Footage from a Bayraktar TB2
At 01:53 in the video, an image of a propellor aircraft (likely Antonov An-26) can be seen. Judging by the level of detail and angle, the footage was likely made from a UAV. The Ethiopian Air Force is known to operate three types of UAVs: Iran’s Mohajer-6, China’s Wing Loong and Turkey’s Bayraktar TB2. Comparison of online footage of the interfaces of each of these drones to the footage seen in the video leads me to conclude that this footage was likely made by a Bayraktar TB2 UAV.
In the example below, I found similar footage made by a Ukrainian TB2 . Both clips feature a central scale bar to the top (red) and a ‘crosshair’ consisting of four lines in a square shape (green).
The next question that arises from this clip, is where it was made. Upon close inspection, we can see that the An-26 is parked on top of a line. Below and in parallel with the wings of the An-26, a second line can be seen, which becomes wider towards the end (yellow U-shape in the image below). Perpendicular to this wider portion is a second line (blue), followed by what looks like a road with vehicles and people. This road marks the edge of the apron. Next to the road, vegetation can be seen. No taxiways or other features can be seen.
I have been able to identify two airports in Ethiopia that exactly match this description: Robe Airport in Oromia and Shire Inda Selassie Airport in Tigray. Given the ongoing conflict, I consider it more likely that the video was made at Shire Inda Selassie Airport.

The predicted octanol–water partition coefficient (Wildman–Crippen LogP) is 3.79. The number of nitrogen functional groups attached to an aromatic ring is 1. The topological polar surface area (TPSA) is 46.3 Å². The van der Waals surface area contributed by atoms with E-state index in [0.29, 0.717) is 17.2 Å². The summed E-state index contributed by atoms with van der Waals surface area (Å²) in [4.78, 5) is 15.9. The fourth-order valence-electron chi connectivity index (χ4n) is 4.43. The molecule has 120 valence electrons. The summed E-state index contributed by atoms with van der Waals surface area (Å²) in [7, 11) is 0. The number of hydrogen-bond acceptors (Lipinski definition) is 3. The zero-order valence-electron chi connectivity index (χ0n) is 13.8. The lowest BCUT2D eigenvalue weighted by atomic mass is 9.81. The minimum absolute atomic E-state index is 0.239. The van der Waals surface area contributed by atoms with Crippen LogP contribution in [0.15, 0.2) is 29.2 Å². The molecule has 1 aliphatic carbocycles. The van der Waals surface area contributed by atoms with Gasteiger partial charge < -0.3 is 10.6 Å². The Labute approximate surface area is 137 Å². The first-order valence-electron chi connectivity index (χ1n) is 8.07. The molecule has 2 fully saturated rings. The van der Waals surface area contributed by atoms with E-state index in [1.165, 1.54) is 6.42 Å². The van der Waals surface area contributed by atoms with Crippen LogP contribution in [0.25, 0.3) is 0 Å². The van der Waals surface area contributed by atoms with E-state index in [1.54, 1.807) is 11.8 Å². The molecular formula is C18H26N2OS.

Looking at the route information on the map, it however seems unlikely that Shire was the destination of the 25 Aug 2022 flight. The imagery provided may therefore be archive imagery of an earlier flight. This footage could confirm earlier claims of cargo flights from Sudan landing at Tigray airfields, for which no evidence has been found so far. It is also in line with statements by PM Abiy Ahmed Ali and Lt. Gen. Merdassa that Ethiopia has been monitoring earlier similar flights, without taking direct action against them.
The question that arises in all of this is: does this prove that the shootdown actually happened? Given the level of detail and the realism of the route information in the Ethiopian Air Force whiteboard map, it does not seem unlikely that something did indeed happen here. In other words: if it’s a fake, it’s a very good fake. It now seems more likely that these flights from Sudan into Tigray do indeed exist.
However, a lot of information is still missing: Who is the operator of the aircraft? What is the registration of the aircraft? What route is it operating on? What sort of cargo was it carrying? More importantly, there is no evidence for an actual shootdown. There is no video proving a shootdown, there are are no pictures of a wreckage and no known sightings of a recent wreckage on satellite imagery either. Because these questions are still unanswered, I remain undecided about what really happened here.